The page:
We are asked to contribute to scholarship in increasingly bureaucratized, rigid forms, and to assess the quality of our students’ work in terms of grades, percentage, course credits, even though we are facing a significant change in both our life and work conditions. The extraordinary situation we are currently experiencing shows how delusional it is to think we can contain the unexpected through the overly-standardized forms of access and sharing of knowledge currently designed. I think it is essential, instead, to imagine a different future, one that is open to alternative research processes and to different ways to express and share our knowledge, ways that do not adhere to rigid standards. Videographic criticism should keep poeticizing the academy.
Chiara Grizzaffi is a postdoctoral fellow at IULM University, in Milan, where she obtained her PhD in 2015. Her book on video essays, I film attraverso I film. Dal “testo introvabile” ai video essay was published in 2017 by Mimesis. Her essays have been published in journals such as Bianco e Nero, Imago, Cinergie, and in books including Harun Farocki. Pensare con gliocchi (edited by Luisella Farinotti, Barbara Grespi, Federica Villa) and Critofilm. Cinema che pensa il cinema (edited by Adriano Aprà). She is co-editor of [in]Transition and member of the editorial staff of Cinergie.
1. Catherine Grant, “The shudder of a cinephiliac idea? Videographic film studies practice as material thinking,” Aniki. Portuguese Journal of the Moving Image 1, n. 1 (2014): 49-62, http://aim.org.pt/ojs/index.php/revista/issue/view/6.
2. Chiara Grizzaffi, “Between Freedom and Constraints: What I Learned from Teaching Video Essays,” The Cine-Files, issue 7 (Fall 2014), http://www.thecine-files.com/grizzaffi/.
3. “Scholarship in Sound & Image. Workshop on Videographic Criticism,” http://sites.middlebury.edu/videoworkshop/.
4. Christian Keathley, Jason Mittell, and Catherine Grant, eds., The Videographic Essay: Practice and Pedagogy (2019), http://videographicessay.org.
5. Christian Keathley, “La Caméra-Stylo: Notes on Video Criticism and Cinephilia,” in The Language and Style of Film Criticism, ed. Alex Clayton and Andrew Klevan (London: Routledge, 2011), 180.
6. Thomas van den Berg and Miklós Kiss, Film Studies in Motion. From Audiovisual Essay to Academic Research Video (Scalar, 2016), chap. III, https://scalar.usc.edu/works/film-studies-in-motion/index.
7. Raymond Bellour, The Analysis of Film (Bloomington: Indiana University Press, 2000), 26.
8. Cristina Álvarez López and Adrian Martin, “Introduction to the audiovisual essay: A child of two mothers,” Necsus (Autumn 2014), https://necsus-ejms.org/introduction-audiovisual-essay-child-two-mothers/.
10. Patricia Pisters, “Imperfect Creative Criticism,” Cinema Journal 56, n. 4 (Summer 2017): 145, https://cdn.ymaws.com/cmstudies.site-ym.com/resource/resmgr/in_focus_archive/InFocus_56-4.pdf.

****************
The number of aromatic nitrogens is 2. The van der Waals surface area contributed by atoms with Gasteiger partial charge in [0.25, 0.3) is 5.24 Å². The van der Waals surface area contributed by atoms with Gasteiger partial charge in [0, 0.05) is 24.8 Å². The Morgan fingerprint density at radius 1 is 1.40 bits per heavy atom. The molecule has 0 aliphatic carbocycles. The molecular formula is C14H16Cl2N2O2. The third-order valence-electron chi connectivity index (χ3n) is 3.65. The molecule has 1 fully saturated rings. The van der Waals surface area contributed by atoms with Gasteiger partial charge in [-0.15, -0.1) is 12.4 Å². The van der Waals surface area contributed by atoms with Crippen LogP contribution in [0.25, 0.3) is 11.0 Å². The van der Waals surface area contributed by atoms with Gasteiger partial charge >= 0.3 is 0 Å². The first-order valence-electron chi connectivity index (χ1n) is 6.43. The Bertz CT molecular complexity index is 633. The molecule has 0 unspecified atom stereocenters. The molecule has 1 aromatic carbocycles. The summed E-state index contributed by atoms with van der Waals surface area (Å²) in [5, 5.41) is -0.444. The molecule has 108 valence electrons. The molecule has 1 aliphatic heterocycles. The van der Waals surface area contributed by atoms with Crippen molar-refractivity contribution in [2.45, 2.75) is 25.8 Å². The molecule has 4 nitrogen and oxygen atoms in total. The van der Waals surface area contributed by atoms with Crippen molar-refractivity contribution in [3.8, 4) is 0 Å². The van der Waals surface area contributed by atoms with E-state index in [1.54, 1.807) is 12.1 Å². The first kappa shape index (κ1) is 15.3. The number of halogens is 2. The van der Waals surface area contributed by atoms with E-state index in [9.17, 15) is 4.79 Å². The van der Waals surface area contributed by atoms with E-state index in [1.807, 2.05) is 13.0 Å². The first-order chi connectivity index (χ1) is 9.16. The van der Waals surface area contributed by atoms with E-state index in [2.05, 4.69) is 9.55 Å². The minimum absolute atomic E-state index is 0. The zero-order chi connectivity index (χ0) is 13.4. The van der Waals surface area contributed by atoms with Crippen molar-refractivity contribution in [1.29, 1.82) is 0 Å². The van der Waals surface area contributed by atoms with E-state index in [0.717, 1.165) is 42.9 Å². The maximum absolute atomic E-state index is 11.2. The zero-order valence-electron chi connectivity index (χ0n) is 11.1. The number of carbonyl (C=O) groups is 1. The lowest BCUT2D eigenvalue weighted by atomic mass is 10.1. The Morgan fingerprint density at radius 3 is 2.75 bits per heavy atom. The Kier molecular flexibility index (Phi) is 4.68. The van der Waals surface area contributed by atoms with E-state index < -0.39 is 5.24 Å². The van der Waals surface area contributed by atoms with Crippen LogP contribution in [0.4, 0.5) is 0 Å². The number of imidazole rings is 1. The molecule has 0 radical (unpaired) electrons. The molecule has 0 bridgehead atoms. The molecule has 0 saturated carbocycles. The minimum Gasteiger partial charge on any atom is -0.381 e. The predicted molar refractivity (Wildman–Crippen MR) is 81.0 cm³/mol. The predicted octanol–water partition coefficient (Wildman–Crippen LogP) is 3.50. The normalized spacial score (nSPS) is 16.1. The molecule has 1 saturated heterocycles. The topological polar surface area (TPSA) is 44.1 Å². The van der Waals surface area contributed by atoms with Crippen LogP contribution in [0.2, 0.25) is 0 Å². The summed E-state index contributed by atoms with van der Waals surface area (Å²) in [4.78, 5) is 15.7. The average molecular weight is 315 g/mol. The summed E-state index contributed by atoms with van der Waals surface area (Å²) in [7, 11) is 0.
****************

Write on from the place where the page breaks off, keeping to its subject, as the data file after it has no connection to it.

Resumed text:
11. Maya Deren, “Amateur Versus Professional,” Film Culture, 39 (1965): 45.
12. Catherine Grant, “Dissolves of Passion: Materially Thinking through Editing in Videographic Compilation,” in Keathley, Mittell, Grant, The Videographic Essay: Practice and Pedagogy, http://videographicessay.org/works/videographic-essay/dissolves-of-passion-1.
13. R. Lyle Skains, “Creative Practice as Research: Discourse on Methodology,” Media Practice and Education 19, n. 1 (2018): 86, DOI: 10.1080/14682753.2017.1362175.
15. Christian Keathley, Jason Mittell, “Scholarship in Sound & Image: A Pedagogical Essay,” Keathley, Mittell, Grant, The Videographic Essay: Practice and Pedagogy, http://videographicessay.org/works/videographic-essay/scholarship-in-sound–image?path=contents.
16. Kevin Ferguson, “Lizard Train – Creator’s Statement,” [in]Transition 4, n. 4 (2017), http://mediacommons.org/intransition/2018/01/10/lizard-train.
17. Jason Mittell, “Videographic Criticism as a Digital Humanities Method,” Debates in the Digital Humanities, eds. Matthew K. Gold and Lauren F. Klein (Minneapolis: University of Minnesota Press, 2019), chap. 3, https://dhdebates.gc.cuny.edu/read/untitled-f2acf72c-a469-49d8-be35-67f9ac1e3a60/section/b6dea70a-9940-497e-b7c5-930126fbd180#ch20.
19. Alan O’Leary, “No Voiding Time: A Deformative Videoessay,” 16:9 (Autumn 2019), http://www.16-9.dk/2019/09/no-voiding-time/#.
24. “Will Di Gravio, Jason Mittell, Christian Keathley, “Episode 17. Jason Mittell & Christian Keathley,” The Video Essay Podcast, https://thevideoessay.com/episode-17-jason-mittell-christian-keathley.
25. William Brown, “Golden Gate,” Screenworks 10, n. 1 (March 2020), https://screenworks.org.uk/archive/volume-10-1/golden-gate.
26. Donna Haraway, Staying with the Trouble. Making Kin in the Chtulucene (Durham: Duke University Press, 2016), 31.
28. Michel De Certeau, The Practice of Everyday Life (Berkeley: University of California Press, 1984).
29. Ibid., p. 37.
30. Isabelle McNeill, Louise Haywood and Georgina Evans, “Tactics and Praxis: a Manifesto,” MAI 5 (Winter 2020), https://maifeminism.com/tactics-and-praxis-a-manifesto/.